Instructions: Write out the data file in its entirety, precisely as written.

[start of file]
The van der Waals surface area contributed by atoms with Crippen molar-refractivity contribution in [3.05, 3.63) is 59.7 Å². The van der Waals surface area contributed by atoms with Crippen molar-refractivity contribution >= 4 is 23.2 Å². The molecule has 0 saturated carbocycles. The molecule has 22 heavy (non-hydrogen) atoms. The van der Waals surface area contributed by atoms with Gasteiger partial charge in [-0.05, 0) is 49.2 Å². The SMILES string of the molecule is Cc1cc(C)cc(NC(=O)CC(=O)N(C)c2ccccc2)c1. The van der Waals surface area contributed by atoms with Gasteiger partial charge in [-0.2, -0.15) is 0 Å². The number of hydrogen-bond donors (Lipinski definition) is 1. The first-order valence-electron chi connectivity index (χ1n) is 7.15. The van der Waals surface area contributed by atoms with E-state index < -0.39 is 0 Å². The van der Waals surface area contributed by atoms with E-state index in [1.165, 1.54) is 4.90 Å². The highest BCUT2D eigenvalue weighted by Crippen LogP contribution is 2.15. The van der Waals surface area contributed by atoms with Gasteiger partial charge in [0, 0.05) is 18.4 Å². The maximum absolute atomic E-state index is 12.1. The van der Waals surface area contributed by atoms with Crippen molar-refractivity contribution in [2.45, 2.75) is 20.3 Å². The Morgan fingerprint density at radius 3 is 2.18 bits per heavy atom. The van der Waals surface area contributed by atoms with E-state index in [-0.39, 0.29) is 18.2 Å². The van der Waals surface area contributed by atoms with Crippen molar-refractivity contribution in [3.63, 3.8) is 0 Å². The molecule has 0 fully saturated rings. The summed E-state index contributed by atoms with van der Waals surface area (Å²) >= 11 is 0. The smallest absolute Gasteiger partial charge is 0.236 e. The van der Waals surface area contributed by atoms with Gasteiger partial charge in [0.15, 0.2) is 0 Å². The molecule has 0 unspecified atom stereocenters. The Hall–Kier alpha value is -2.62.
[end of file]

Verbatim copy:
The van der Waals surface area contributed by atoms with Crippen molar-refractivity contribution in [3.05, 3.63) is 59.7 Å². The van der Waals surface area contributed by atoms with Crippen molar-refractivity contribution >= 4 is 23.2 Å². The molecule has 0 saturated carbocycles. The molecule has 22 heavy (non-hydrogen) atoms. The van der Waals surface area contributed by atoms with Gasteiger partial charge in [-0.05, 0) is 49.2 Å². The SMILES string of the molecule is Cc1cc(C)cc(NC(=O)CC(=O)N(C)c2ccccc2)c1. The van der Waals surface area contributed by atoms with Gasteiger partial charge in [-0.2, -0.15) is 0 Å². The number of hydrogen-bond donors (Lipinski definition) is 1. The first-order valence-electron chi connectivity index (χ1n) is 7.15. The van der Waals surface area contributed by atoms with E-state index < -0.39 is 0 Å². The van der Waals surface area contributed by atoms with E-state index in [1.165, 1.54) is 4.90 Å². The highest BCUT2D eigenvalue weighted by Crippen LogP contribution is 2.15. The van der Waals surface area contributed by atoms with Gasteiger partial charge in [0, 0.05) is 18.4 Å². The maximum absolute atomic E-state index is 12.1. The van der Waals surface area contributed by atoms with Crippen molar-refractivity contribution in [2.45, 2.75) is 20.3 Å². The Morgan fingerprint density at radius 3 is 2.18 bits per heavy atom. The van der Waals surface area contributed by atoms with E-state index in [-0.39, 0.29) is 18.2 Å². The van der Waals surface area contributed by atoms with Crippen molar-refractivity contribution in [3.63, 3.8) is 0 Å². The molecule has 0 fully saturated rings. The summed E-state index contributed by atoms with van der Waals surface area (Å²) >= 11 is 0. The smallest absolute Gasteiger partial charge is 0.236 e. The van der Waals surface area contributed by atoms with Gasteiger partial charge in [0.15, 0.2) is 0 Å². The molecule has 0 unspecified atom stereocenters. The Hall–Kier alpha value is -2.62.